In 2007, just before Jones’ one-year work anniversary at Valley Park, massive flooding struck the Missouri district, sparking a digital transformation that would help it navigate the COVID-19 pandemic over a decade later.
Having been promoted in 2006, he was still relatively new to the role—allowing him to view the situation, “without any preconceived anchors.”
First, Jones moved the district’s hardware from the first floor of the data building to the second, to prevent any further damage from the flood. Then he started thinking long term, assuming natural disasters would reoccur.
In subsequent years, he started moving all the district’s servers to the cloud, using Microsoft 365 and Azure Cloud to store files and create remote access. Then, using an Aruba wireless system in areas where laptops were used heavily, he expanded Wi-Fi.
Later, during the COVID-19 pandemic, that expanded network proved essential for some students learning remotely.
“With the help of our network administrator making sure there were no conflicting signals, we’ve expanded our footprint to include baseball fields and parking lots,” Jones says. “This was especially helpful for kids who needed a better wireless signal, being able to pull into any parking lot on campus to access remote learning.”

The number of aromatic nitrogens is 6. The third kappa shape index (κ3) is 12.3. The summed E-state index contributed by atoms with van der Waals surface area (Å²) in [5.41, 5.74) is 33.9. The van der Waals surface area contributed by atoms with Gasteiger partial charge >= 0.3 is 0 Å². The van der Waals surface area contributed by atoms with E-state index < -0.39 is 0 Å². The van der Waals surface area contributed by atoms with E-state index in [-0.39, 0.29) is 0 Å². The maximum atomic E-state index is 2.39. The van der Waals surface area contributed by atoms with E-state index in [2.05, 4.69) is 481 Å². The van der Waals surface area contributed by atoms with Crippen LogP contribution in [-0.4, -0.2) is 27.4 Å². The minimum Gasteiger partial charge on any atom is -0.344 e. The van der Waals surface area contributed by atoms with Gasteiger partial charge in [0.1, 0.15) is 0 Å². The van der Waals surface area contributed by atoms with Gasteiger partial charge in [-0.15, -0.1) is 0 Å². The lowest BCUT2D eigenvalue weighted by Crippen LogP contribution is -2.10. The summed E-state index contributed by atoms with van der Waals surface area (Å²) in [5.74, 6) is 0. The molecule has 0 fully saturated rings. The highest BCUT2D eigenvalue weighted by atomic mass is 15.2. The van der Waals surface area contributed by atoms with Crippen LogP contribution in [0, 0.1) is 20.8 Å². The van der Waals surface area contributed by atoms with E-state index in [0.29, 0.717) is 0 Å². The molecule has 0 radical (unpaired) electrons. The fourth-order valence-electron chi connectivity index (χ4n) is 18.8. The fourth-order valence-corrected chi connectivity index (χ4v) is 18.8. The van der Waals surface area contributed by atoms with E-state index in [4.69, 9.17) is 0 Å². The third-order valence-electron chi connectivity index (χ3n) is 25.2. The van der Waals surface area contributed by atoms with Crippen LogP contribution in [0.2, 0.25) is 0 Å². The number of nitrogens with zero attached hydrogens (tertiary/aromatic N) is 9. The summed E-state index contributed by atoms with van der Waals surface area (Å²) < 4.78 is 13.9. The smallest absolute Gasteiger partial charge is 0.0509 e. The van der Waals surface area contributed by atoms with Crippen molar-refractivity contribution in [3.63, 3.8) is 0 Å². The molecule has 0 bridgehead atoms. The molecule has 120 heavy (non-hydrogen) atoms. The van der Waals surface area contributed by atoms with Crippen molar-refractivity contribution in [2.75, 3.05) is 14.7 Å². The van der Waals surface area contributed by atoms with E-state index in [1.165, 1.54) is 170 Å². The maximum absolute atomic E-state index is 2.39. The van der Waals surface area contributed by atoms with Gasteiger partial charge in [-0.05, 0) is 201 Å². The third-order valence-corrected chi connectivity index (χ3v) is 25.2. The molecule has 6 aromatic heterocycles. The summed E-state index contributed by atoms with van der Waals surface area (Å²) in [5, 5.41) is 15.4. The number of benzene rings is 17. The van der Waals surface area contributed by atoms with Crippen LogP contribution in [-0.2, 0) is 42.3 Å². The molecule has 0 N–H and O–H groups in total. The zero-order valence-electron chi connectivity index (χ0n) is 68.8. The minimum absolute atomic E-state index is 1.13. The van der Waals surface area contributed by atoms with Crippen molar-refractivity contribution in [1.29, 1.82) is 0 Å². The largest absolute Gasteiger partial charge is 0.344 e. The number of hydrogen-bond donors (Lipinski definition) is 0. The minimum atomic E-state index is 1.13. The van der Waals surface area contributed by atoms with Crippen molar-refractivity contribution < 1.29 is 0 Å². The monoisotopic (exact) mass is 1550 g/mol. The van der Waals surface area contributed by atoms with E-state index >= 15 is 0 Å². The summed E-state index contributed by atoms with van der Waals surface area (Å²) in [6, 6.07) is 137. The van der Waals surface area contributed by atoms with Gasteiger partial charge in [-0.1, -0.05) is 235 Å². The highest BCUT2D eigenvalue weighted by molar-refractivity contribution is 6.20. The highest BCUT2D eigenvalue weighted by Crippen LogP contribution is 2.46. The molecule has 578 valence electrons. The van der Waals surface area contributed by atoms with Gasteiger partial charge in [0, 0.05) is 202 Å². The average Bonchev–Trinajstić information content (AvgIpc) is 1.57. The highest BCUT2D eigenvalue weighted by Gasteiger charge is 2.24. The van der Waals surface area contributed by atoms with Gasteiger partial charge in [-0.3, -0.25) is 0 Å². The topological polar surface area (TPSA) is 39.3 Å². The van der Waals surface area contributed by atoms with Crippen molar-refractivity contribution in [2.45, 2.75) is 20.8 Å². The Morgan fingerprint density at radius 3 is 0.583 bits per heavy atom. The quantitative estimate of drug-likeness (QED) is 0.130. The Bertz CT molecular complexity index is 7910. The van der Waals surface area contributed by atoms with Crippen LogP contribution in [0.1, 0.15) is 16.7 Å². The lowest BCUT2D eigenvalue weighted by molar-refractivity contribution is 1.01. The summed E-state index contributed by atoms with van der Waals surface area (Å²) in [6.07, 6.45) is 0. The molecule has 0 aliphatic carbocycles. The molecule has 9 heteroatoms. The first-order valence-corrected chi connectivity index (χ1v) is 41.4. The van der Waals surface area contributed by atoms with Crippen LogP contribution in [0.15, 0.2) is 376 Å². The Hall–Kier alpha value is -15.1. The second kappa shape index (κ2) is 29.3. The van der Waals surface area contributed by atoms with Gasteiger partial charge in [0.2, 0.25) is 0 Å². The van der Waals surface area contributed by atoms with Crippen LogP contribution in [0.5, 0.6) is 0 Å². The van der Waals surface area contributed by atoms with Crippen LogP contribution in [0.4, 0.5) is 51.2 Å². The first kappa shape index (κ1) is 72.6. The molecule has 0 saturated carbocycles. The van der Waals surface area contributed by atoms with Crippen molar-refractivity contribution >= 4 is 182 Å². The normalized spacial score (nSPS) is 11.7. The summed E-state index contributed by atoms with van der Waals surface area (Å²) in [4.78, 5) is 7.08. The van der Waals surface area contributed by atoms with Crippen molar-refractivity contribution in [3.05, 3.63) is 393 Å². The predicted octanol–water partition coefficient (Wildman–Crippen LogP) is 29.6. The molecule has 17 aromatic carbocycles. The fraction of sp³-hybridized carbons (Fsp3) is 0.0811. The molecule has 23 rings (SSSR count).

Checking the district’s pulse
Along with expanding the district’s wireless network, he helped get laptop computers for all 860 students and 185 staff members, including teacher’s assistants, when the pandemic arrived and remote learning began.
Jones says teacher’s assistants normally would not receive a laptop, but due to COVID-19 the district thought it appropriate to issue them. Teacher’s assistants conducted virtual learning halls and held one-on-one sessions for students who needed help and with students in special education courses.
“They were our angels,” he says. “Two years ago, no one would have thought teacher’s assistants needed devices, but they were integral to the process.”
Jones says some teachers used their classrooms for remote learning, enabling them to use a dual monitor system. With one monitor they could oversee students and with the other they could run the lesson plan.